Bufford Pusser is the Sheriff of a Tennessee County who must go against a former friend, and a group of women who use an old blue law to segregate a recently freed prostitute. To fight them... See full summary »
After cleaning up his town, the retired Sheriff, Nick Prescott, tries to make a fresh start in Dallas, as key witnesses against a drug kingpin start dying. Now, he is one man against all. Can he protect his family and make it in one piece?
A scuba diving instructor, her biochemist boyfriend, and her police chief ex-husband try to link a series of bizarre deaths to a mutant strain of piranha fish whose lair is a sunken freighter ship off a Caribbean island resort.
This is the story of Buford Pusser's final days, not only of his life but also as Sheriff. It seems that times are changing and the people of Pusser's town, who once adored him are now fearing him and feel like it's time to make a change. And there are also some officials who feel the same way and are using every means to get rid of Pusser.Written by
Not the first time that a character in a biopic has a meta moment where he watches himself in a screen adaptation of his life. Following the success of The Jolson Story (1946), the sequel Jolson Sings Again (1949) included a plot thread where Al Jolson is involved with a Hollywood biopic about him. Similarly, in the Doris Day comedy spy caper Caprice (1967), Day's character goes to the cinema to watch a film called Caprice (1967) starring Doris Day. See more »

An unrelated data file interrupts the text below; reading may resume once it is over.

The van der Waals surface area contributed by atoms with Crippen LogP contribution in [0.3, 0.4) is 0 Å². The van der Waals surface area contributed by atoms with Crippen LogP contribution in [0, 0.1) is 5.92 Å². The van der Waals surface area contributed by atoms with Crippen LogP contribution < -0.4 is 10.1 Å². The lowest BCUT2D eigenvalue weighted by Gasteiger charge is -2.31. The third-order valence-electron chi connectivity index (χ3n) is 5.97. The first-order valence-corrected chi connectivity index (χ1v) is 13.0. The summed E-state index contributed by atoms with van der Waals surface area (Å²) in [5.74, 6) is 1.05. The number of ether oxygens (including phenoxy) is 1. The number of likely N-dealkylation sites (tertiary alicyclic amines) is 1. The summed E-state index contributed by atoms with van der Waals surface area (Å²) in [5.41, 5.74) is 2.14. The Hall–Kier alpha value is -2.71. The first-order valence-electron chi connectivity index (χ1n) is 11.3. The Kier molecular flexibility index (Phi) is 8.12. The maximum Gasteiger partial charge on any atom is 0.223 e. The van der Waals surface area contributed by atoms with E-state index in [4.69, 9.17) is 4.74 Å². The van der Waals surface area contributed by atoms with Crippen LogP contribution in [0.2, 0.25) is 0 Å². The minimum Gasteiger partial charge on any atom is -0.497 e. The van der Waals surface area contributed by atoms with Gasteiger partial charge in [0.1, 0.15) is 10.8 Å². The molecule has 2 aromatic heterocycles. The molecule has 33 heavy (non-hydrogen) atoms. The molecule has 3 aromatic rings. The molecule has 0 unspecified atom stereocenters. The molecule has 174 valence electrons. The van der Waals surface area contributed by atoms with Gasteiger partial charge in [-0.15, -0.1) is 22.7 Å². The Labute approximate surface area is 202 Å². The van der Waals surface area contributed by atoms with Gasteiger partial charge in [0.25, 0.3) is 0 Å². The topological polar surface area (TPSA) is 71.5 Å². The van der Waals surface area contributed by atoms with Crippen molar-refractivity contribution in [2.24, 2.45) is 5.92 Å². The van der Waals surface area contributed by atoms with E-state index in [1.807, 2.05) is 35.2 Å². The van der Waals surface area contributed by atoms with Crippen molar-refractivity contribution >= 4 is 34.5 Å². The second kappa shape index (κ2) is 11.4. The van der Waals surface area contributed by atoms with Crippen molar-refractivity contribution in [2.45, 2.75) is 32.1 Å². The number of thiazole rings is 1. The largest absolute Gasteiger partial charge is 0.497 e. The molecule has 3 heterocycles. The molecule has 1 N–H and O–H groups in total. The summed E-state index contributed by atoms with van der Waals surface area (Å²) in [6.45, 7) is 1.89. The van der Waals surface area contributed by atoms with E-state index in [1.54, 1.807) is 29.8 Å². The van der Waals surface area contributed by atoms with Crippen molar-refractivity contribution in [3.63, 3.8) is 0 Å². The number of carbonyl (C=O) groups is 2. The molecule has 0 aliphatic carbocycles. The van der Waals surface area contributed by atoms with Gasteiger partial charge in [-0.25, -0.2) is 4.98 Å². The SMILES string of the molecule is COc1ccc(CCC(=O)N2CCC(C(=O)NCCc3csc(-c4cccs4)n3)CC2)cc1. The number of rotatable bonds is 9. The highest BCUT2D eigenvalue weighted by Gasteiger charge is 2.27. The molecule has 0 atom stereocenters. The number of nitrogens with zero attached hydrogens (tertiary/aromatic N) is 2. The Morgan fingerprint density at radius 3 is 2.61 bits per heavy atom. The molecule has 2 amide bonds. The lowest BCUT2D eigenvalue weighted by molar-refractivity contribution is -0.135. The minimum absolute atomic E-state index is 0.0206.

At the beginning of the movie, where Buford is recollecting the ambush, when he brings the car to a stop, he gets out and runs around the front of the car, and pulls his wife out from the passengers side. In the original movie, He climbed over his wife, got out from the passengers side, and pulled her out of the car. See more »
They had pretty much run out of story by the end of the second film, so making a movie with what was left was kind of redundant. Yet they somehow manage to stretch what was left to an unbelievable length (116 minutes), a lot of which is made of endless and unnecessary footage of people walking from one place to another. A competent editor would have been able to prune not only this filler, but a lot of scenes that don't do anything to the plot, or start subplots that go nowhere.
There was promise in the sequence when Pusser sells his life story to the big screen (including when Pusser tells why he is reluctant to do so) but they don't spend much time in this sequence.
If you don't care about this, and just want to see Pusser swing his bat at heads, you should know there isn't much of that this time around. Most of the movie is just people talking, and it's not interesting talk. If you know what happened to Pusser, then there's no reason for you to see this movie.
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